This was a very interesting article in Newsweek earlier this month about the death of the New York City pizza slice. It’s well written and accurate:
Consider the New York slice. It’s the city’s most enduring gastronomical export: a cheap, cheese-slathered sliver of street life that has spread over the last century from the brick ovens of Little Italy to the farthest corners of the country, becoming both an icon of the Big Apple and the Platonic ideal of American pizza in the process. During the past six months, however, New York has been experiencing what The New York Times‘s Frank Bruni calls “a definite pizza moment”—a moment that threatens, I fear, to permanently alter what we think of when we think of New York pizza.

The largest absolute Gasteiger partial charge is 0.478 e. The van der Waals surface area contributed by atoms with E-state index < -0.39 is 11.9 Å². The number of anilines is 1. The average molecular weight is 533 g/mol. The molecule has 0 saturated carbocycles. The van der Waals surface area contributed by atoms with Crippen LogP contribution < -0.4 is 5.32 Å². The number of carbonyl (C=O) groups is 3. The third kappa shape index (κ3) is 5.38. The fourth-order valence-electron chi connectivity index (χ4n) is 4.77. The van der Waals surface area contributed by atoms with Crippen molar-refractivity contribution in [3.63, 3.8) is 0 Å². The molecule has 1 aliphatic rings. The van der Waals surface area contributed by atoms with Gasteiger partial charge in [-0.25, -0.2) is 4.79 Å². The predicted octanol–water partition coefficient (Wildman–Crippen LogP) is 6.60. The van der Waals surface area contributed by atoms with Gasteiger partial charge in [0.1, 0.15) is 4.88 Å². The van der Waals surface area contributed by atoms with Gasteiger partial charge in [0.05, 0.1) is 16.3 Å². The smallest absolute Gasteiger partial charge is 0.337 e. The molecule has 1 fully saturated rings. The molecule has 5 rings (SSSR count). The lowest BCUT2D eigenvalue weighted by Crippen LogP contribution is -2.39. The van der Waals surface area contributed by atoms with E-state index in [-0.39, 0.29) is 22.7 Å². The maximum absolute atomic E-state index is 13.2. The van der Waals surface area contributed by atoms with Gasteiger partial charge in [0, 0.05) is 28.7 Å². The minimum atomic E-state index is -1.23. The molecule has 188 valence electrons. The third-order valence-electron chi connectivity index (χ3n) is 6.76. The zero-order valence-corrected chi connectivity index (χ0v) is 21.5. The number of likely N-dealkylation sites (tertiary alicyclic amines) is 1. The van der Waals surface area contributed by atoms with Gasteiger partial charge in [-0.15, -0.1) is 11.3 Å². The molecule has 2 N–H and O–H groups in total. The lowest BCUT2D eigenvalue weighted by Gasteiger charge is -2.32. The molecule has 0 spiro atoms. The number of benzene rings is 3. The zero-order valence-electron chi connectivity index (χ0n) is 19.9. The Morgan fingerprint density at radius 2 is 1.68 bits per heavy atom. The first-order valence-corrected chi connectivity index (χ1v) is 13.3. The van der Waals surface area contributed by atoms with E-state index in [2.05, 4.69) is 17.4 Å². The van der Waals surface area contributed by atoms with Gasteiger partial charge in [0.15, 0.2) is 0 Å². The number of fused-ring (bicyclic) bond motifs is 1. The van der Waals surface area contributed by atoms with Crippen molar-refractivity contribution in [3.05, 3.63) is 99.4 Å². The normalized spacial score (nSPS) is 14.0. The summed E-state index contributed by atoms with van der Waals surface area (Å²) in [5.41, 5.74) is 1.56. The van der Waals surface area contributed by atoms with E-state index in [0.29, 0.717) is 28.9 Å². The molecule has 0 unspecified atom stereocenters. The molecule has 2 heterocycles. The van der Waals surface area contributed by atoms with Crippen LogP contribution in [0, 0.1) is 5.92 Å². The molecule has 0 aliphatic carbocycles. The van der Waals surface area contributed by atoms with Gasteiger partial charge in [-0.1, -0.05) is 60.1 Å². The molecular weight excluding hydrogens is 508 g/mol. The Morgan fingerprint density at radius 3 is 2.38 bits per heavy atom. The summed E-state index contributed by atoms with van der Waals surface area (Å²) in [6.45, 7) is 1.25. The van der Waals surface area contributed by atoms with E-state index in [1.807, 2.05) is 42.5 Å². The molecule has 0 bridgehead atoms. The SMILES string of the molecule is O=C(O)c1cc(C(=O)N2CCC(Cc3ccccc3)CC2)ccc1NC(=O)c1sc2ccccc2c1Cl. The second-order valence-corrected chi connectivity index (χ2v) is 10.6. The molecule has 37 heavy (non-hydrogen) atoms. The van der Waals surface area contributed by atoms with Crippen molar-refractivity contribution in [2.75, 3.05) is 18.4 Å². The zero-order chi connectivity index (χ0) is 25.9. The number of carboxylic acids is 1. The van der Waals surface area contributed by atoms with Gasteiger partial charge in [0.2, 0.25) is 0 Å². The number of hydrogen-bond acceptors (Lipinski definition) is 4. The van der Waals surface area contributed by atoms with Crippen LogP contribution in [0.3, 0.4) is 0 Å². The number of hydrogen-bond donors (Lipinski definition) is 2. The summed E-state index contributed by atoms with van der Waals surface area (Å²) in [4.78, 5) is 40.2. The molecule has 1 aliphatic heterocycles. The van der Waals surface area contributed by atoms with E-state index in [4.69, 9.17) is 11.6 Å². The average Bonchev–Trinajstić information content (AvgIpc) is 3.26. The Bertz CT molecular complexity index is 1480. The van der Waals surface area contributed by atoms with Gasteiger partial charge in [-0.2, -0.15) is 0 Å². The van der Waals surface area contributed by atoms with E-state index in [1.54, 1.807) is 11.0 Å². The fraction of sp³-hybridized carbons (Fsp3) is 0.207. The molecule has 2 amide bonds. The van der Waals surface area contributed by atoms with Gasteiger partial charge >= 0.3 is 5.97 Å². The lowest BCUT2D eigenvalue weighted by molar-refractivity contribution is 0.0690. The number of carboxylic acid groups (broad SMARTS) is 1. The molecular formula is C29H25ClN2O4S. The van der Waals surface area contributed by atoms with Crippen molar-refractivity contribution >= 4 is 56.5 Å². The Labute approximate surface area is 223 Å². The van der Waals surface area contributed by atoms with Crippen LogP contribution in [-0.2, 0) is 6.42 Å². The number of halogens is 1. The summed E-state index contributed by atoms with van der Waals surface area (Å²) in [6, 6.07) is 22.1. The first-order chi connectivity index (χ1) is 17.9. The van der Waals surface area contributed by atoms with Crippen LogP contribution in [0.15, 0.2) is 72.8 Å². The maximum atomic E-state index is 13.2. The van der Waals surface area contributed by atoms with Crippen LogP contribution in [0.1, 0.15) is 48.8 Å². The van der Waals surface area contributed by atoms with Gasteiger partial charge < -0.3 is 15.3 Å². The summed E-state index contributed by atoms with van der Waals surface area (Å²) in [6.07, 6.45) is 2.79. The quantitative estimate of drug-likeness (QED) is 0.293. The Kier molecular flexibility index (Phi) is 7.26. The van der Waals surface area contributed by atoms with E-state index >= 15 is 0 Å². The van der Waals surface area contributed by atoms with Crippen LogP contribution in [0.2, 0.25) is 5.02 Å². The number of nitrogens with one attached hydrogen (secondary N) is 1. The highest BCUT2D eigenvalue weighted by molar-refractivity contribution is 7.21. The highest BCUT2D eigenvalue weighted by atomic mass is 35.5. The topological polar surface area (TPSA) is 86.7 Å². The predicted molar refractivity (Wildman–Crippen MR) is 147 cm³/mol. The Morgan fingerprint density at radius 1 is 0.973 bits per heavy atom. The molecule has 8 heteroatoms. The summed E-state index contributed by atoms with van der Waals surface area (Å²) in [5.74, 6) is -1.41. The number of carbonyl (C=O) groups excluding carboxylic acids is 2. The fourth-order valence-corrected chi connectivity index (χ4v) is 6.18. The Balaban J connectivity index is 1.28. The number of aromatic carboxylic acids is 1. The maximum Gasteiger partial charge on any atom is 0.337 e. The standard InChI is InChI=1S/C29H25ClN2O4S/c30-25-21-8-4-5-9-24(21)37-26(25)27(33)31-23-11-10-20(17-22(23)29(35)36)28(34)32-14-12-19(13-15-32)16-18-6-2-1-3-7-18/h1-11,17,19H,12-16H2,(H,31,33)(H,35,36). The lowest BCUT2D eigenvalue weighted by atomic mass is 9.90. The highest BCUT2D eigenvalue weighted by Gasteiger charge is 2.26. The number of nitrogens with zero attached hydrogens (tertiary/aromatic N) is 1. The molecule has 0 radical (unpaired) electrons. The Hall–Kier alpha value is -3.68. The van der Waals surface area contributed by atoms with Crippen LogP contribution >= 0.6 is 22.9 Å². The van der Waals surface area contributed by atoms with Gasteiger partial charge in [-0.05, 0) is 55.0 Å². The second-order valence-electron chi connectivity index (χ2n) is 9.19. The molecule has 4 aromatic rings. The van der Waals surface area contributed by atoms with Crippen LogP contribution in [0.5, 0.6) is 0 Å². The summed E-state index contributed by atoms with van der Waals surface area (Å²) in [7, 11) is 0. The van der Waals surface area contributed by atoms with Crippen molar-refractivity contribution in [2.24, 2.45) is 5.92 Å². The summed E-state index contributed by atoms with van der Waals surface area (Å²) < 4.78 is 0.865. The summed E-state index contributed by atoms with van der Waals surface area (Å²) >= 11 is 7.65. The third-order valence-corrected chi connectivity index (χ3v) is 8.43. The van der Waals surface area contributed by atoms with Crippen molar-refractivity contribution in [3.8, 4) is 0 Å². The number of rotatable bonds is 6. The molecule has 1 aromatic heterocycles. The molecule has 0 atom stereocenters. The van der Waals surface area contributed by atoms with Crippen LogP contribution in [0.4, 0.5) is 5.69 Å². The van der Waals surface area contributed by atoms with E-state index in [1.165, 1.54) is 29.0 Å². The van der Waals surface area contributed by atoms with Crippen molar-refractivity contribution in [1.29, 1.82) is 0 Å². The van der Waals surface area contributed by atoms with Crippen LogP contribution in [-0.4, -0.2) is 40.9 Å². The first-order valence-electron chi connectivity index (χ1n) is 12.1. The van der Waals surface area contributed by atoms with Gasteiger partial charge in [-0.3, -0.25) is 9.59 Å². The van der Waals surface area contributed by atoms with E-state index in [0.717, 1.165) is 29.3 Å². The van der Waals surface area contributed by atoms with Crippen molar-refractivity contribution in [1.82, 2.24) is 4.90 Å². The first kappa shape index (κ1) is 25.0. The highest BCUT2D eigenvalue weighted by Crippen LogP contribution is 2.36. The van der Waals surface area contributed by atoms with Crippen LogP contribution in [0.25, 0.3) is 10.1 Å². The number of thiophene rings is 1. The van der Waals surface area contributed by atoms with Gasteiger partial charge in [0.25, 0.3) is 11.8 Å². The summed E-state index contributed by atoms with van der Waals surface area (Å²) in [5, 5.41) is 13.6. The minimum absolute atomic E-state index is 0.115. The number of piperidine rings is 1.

Motivated by the new fad among foodies for upscale comfort cuisine, a slew of restaurateurs have opened pizzerias (Co., Tonda) serving Neapolitan-inspired pies enlivened with farm-fresh ingredients. Meanwhile, the premier purveyors of authentic N.Y.C. pizza are showing signs of strain. [Read More]